Tag Archives: creativity

A Break from Writing for Dreaming

One thing I always notice during Nanowrimo is how much energy getting out the word count takes out of me and how much more time I spend intently staring at the computer screen.  While it’s not as hard on my eyes as say an 8 hour marathon of spider solitaire or minesweeper, it does rather exhaust both my eyes and my brain to add that much more screen time.

This makes it more critical to take proper breaks and do non-writing activities that are both restorative and creative.  My usual choice for non-writing creativity is wychinanki, or Polish Papercutting, where layers of colored paper are cut into the shape of birds or flowers with colored paper on top in diminishing sizes.  However, living with relatives (gotta love the recession) doesn’t give me a permanent table for the cutting and gluing and has scattered my supplies.  Thus, I decided my non-writing activity would be cleaning my room and sorting through the clutter to find my stuff.  Joy.  But it moved my hands and rested my eyes and used a different part of my brain than novel writing does, so that was good enough to qualify.

Well, while cleaning I found a dreamcatcher kit that my aunt had given my husband for Christmas several years ago and he’d never bothered with.  I’ve

always thought dreamcatchers were really cool, but none of the people I knew who made them ever got around to make me one, and let’s face it, when spending money, it was never going to get up to the top of my list as far as actually buying one.  So, I got excited, and thought I’d try and make the dreamcatcher following the kit instructions.  It was an interesting process but I’ve ended up really pleased with my dreamcatchers and quite pleased to finally have some to hang up.

After soaking the reed and starting to bend it, I realized the instructions actually suggested making three smaller ones instead of one big one, so I switched to trying that and made three hoops out of the colored reed.  I was a bit clumsy, but liked the results anyway.  I started with the blue hoop, and decided to use the blue string in the kit for it, but while there were feathers, the beads and a small clay bird, supposedly in the kit, were missing.  So I hunted around in some of the old jewelry I had and picked the star and the turtle for the blue dreamcatcher, along with a couple of old earrings.  After all,  a turtle is as good as a bird for a symbolic dream symbol, right?

The red one, I found that I hadn’t made the hoop as well, and the tension started to warp it.  After determining this was inevitable without resoaking it and trying to shape it to be smaller and stronger, I decided just to go with as the warped shape was also sort of pretty.  Again, I used a couple of old earrings for beads and while I’ve never seen a bell on a dreamcatcher, this one lying around seemed like the perfect thing to add to it.  To conserve feathers as the kit was short, this is one I found in my driveway that I think was once a feathered earring, but ended up in the mud and so is a little worse for wear, but the rugged shape I think worked out despite that.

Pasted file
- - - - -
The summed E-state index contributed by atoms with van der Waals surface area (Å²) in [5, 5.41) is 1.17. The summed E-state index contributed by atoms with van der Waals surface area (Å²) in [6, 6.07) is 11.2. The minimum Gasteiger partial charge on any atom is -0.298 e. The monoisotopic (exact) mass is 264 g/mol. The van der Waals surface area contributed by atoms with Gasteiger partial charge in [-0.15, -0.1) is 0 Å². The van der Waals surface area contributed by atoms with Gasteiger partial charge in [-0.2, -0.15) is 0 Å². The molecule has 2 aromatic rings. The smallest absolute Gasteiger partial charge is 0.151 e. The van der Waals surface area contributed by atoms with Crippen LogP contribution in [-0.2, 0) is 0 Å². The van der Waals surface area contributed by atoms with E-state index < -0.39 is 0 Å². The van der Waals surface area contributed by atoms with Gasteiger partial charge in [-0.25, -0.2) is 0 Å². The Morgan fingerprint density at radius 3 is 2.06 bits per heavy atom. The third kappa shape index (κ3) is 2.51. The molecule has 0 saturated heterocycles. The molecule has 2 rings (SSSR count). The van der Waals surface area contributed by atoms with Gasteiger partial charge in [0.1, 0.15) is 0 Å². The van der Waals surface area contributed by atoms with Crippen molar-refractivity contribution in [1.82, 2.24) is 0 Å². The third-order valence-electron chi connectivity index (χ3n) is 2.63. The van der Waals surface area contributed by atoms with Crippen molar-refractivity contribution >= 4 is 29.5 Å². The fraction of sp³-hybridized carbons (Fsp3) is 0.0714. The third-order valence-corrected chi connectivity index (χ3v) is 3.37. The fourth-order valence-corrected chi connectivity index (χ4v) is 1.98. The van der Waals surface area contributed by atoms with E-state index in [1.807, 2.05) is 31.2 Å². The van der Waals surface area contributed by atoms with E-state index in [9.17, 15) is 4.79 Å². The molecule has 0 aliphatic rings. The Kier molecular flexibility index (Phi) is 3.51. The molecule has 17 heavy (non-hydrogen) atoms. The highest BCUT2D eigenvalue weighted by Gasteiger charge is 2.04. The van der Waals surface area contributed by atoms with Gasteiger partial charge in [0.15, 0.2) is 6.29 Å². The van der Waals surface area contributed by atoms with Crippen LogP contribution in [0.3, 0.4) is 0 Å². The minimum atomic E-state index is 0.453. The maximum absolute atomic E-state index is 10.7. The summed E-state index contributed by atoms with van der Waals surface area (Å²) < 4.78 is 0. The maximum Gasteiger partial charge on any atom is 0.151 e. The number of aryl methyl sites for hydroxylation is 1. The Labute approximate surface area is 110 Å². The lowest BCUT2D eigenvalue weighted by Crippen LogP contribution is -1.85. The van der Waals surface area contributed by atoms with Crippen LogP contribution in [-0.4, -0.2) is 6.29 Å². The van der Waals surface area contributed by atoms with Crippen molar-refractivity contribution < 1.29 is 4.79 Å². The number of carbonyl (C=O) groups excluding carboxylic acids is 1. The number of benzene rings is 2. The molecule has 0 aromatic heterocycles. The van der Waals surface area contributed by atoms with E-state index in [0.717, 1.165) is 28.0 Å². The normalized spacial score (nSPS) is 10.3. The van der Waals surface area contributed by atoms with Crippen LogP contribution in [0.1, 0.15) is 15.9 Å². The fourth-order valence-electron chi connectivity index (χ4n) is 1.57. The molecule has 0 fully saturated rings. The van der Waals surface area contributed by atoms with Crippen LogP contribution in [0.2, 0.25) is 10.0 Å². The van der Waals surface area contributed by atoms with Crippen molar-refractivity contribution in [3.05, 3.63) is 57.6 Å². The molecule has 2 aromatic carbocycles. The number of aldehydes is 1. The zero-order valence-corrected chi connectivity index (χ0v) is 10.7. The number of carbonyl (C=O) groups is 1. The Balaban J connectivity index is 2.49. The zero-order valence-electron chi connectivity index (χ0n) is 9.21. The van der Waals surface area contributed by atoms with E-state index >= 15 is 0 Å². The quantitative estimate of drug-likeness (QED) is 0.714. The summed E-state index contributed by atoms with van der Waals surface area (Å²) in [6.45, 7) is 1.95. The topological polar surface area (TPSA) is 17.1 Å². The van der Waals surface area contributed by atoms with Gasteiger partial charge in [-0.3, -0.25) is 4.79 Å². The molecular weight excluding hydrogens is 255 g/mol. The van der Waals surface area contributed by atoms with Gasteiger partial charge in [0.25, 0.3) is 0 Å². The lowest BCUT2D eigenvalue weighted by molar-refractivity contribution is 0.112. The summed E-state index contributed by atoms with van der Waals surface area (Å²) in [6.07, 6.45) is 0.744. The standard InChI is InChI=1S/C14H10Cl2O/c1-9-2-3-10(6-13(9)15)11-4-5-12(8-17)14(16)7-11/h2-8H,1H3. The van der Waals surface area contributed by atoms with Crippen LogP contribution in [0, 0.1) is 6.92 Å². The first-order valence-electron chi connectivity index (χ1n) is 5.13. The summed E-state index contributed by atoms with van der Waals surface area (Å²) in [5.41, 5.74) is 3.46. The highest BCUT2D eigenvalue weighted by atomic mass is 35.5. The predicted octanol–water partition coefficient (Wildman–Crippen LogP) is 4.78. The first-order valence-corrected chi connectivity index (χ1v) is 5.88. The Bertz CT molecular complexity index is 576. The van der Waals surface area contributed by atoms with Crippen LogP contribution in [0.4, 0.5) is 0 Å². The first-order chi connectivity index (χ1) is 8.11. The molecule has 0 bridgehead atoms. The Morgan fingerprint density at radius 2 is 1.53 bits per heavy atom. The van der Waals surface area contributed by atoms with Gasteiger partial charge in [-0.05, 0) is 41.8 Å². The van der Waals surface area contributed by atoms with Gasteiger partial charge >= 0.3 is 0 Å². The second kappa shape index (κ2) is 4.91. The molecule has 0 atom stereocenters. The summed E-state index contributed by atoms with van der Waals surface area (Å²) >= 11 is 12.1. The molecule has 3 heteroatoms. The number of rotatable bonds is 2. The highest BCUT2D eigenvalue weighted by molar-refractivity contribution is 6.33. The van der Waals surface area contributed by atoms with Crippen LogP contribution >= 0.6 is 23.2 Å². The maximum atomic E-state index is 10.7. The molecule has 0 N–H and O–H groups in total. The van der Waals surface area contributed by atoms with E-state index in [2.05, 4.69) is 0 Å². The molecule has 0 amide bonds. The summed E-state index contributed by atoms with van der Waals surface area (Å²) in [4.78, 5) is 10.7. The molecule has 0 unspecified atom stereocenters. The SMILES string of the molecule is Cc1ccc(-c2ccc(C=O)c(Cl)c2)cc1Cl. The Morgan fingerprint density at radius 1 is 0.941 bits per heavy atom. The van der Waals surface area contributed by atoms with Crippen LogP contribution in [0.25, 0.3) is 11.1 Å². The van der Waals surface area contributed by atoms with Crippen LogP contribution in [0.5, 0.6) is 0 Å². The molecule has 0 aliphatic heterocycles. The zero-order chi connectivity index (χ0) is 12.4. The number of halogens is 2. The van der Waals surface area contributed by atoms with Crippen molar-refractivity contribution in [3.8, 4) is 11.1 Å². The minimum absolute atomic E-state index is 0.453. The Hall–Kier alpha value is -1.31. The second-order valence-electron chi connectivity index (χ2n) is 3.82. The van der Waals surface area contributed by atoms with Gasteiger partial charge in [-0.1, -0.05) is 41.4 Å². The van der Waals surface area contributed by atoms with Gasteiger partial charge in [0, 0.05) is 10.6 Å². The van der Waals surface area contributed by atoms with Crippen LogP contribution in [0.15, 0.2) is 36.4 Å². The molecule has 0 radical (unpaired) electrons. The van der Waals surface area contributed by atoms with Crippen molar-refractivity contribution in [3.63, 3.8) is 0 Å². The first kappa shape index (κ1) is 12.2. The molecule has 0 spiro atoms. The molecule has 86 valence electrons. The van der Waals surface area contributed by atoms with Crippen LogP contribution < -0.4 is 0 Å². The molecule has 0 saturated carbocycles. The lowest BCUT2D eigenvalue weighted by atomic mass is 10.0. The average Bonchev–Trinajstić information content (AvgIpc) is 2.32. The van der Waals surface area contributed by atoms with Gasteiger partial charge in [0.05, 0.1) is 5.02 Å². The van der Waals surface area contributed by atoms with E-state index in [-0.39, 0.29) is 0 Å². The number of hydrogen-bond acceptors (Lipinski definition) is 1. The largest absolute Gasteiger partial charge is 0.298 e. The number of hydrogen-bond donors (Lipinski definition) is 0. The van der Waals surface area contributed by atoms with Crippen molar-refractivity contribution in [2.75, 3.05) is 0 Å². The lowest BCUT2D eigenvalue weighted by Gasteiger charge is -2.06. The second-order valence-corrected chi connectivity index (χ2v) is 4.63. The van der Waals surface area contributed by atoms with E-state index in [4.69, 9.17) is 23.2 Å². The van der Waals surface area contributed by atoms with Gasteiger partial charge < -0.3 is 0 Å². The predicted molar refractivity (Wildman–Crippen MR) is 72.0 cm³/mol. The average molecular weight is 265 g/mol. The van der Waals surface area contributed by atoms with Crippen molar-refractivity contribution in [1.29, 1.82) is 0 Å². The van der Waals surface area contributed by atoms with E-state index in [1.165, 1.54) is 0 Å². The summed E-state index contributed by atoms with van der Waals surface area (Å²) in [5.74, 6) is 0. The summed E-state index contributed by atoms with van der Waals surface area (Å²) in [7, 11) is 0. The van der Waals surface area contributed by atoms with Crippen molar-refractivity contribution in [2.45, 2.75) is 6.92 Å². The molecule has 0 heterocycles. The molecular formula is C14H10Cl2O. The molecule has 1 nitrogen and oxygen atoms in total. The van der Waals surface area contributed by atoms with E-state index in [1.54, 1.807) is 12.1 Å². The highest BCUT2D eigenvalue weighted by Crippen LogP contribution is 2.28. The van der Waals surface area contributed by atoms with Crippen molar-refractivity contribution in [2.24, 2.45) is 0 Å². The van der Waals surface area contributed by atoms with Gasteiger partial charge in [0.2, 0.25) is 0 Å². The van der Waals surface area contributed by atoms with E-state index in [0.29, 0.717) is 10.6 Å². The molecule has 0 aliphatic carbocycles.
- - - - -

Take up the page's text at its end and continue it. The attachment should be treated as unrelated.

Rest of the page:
The final one (purple) I hoped to keep from warping by not pulling it as tight, but it did a little, although not into as dramatically as the red one.  I decided to go all out on this one as far as trying to weave things in.  The stone and cross I got from one of those little machines at the supermarket (see my previous post and ninjas and aliens for the little machine saga) and thought they would be the perfect elements for this.  The shell I found on the beach last year.  The beads are old earrings and I just stuffed the ends of the feathers into the beads and figure if I’m careful, it’ll stay together.  Over all, I love these.  It was worth the wait for the right dreamcatchers.

A Commentary on Creativity

As I had to leave unexpected last weekend on a family matter, I didn’t have time to write a proper post for this week.  Now that I’m home, my brain is still a little scattered, so I’m going to share a short piece I wrote as a metaphor for creativity while at a live orchestra performance in the park.


In the gathering gloom Elana waited, one hand clinging to Migov’s arm. Pooli tagged along, busy peeling the bark off a twig. People kept arriving, striding into the green fields of the park. They laughed with their friends, bragging about how strong or how fancy a light they’d make. Some of them clapped others on the shoulders and challenged them, while others claimed tonight’s prize for the best light would be theirs, that they would be the ones called up front in front of everyone.